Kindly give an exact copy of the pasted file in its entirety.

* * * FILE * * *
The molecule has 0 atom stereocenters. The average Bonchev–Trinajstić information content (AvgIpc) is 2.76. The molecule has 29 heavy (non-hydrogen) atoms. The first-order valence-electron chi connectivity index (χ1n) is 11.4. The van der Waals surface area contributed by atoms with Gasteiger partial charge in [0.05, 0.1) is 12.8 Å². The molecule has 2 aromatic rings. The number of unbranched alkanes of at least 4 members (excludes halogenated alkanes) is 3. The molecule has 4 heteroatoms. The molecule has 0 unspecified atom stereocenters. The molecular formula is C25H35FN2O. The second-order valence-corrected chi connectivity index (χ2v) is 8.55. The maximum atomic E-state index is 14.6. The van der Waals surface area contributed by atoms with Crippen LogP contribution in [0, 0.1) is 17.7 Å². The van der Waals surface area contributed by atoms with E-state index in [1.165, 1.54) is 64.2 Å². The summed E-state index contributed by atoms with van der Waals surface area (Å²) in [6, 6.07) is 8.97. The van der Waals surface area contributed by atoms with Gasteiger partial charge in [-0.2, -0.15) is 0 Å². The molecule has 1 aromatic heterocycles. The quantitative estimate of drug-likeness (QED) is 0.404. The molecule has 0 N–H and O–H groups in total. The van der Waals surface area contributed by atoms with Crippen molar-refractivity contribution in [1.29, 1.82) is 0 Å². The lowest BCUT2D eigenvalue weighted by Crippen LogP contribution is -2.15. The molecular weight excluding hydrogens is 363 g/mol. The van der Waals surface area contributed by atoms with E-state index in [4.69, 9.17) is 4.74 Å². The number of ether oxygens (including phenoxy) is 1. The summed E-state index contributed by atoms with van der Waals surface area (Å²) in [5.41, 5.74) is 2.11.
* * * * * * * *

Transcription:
The molecule has 0 atom stereocenters. The average Bonchev–Trinajstić information content (AvgIpc) is 2.76. The molecule has 29 heavy (non-hydrogen) atoms. The first-order valence-electron chi connectivity index (χ1n) is 11.4. The van der Waals surface area contributed by atoms with Gasteiger partial charge in [0.05, 0.1) is 12.8 Å². The molecule has 2 aromatic rings. The number of unbranched alkanes of at least 4 members (excludes halogenated alkanes) is 3. The molecule has 4 heteroatoms. The molecule has 0 unspecified atom stereocenters. The molecular formula is C25H35FN2O. The second-order valence-corrected chi connectivity index (χ2v) is 8.55. The maximum atomic E-state index is 14.6. The van der Waals surface area contributed by atoms with Crippen LogP contribution in [0, 0.1) is 17.7 Å². The van der Waals surface area contributed by atoms with E-state index in [1.165, 1.54) is 64.2 Å². The summed E-state index contributed by atoms with van der Waals surface area (Å²) in [6, 6.07) is 8.97. The van der Waals surface area contributed by atoms with Gasteiger partial charge in [-0.2, -0.15) is 0 Å². The molecule has 1 aromatic heterocycles. The quantitative estimate of drug-likeness (QED) is 0.404. The molecule has 0 N–H and O–H groups in total. The van der Waals surface area contributed by atoms with Crippen molar-refractivity contribution in [1.29, 1.82) is 0 Å². The lowest BCUT2D eigenvalue weighted by Crippen LogP contribution is -2.15. The molecular weight excluding hydrogens is 363 g/mol. The van der Waals surface area contributed by atoms with E-state index in [4.69, 9.17) is 4.74 Å². The number of ether oxygens (including phenoxy) is 1. The summed E-state index contributed by atoms with van der Waals surface area (Å²) in [5.41, 5.74) is 2.11.